Evolutionary inference across eukaryotes identifies specific pressures favoring mtDNA gene retention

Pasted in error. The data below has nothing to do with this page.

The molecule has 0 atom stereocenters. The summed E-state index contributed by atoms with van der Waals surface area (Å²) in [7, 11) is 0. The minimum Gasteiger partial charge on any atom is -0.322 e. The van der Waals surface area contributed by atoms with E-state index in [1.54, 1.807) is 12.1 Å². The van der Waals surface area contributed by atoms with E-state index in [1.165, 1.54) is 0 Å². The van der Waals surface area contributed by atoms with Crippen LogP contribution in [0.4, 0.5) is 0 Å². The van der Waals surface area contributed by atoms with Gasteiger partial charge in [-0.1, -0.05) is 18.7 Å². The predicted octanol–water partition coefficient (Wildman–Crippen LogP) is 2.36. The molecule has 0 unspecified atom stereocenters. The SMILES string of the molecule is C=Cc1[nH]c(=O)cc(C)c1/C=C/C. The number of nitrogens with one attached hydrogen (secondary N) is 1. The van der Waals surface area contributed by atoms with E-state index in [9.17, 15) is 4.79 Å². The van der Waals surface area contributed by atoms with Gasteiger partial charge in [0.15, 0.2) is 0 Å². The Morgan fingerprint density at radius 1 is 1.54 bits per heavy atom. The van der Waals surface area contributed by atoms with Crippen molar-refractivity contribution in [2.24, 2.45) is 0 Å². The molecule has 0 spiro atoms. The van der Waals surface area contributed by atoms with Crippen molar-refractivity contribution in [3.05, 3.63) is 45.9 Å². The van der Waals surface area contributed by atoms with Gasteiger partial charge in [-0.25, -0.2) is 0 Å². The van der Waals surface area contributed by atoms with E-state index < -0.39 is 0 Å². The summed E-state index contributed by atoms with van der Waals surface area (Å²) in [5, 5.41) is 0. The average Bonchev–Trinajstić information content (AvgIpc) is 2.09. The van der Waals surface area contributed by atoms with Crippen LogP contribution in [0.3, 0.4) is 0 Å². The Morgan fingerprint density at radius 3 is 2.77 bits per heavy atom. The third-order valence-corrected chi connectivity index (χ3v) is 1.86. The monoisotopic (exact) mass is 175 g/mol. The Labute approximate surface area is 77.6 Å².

Since their endosymbiotic origin, mitochondria have lost most of their genes. Despite the central cellular importance of mtDNA, selective mechanisms underlying the evolution of its content across eukaryotes remain contentious, with no data-driven exploration of different hypotheses. We developed HyperTraPS, a powerful methodology coupling stochastic modelling with Bayesian inference to identify the ordering and causes of evolutionary events. Using a large dataset from over 2000 complete mitochondrial genomes, we inferred evolutionary trajectories of mtDNA gene loss across the eukaryotic tree of life. We find that proteins fulfilling central energetic roles in the assembly of mitochondrial complexes are prefentially retained in mitochondria across eukaryotes, biophysically supporting `colocalization for redox regulation’. We also provide the first quantitative evidence that a combination of GC content and protein hydrophobicity is required to explain mtDNA gene retention, and predicts the success of artificial gene transfer experiments. Our results demonstrate that a combination of these three characteristics explains most mtDNA gene variability, addressing the long-debated question of why particular genes are retained in mitochondrial genomes.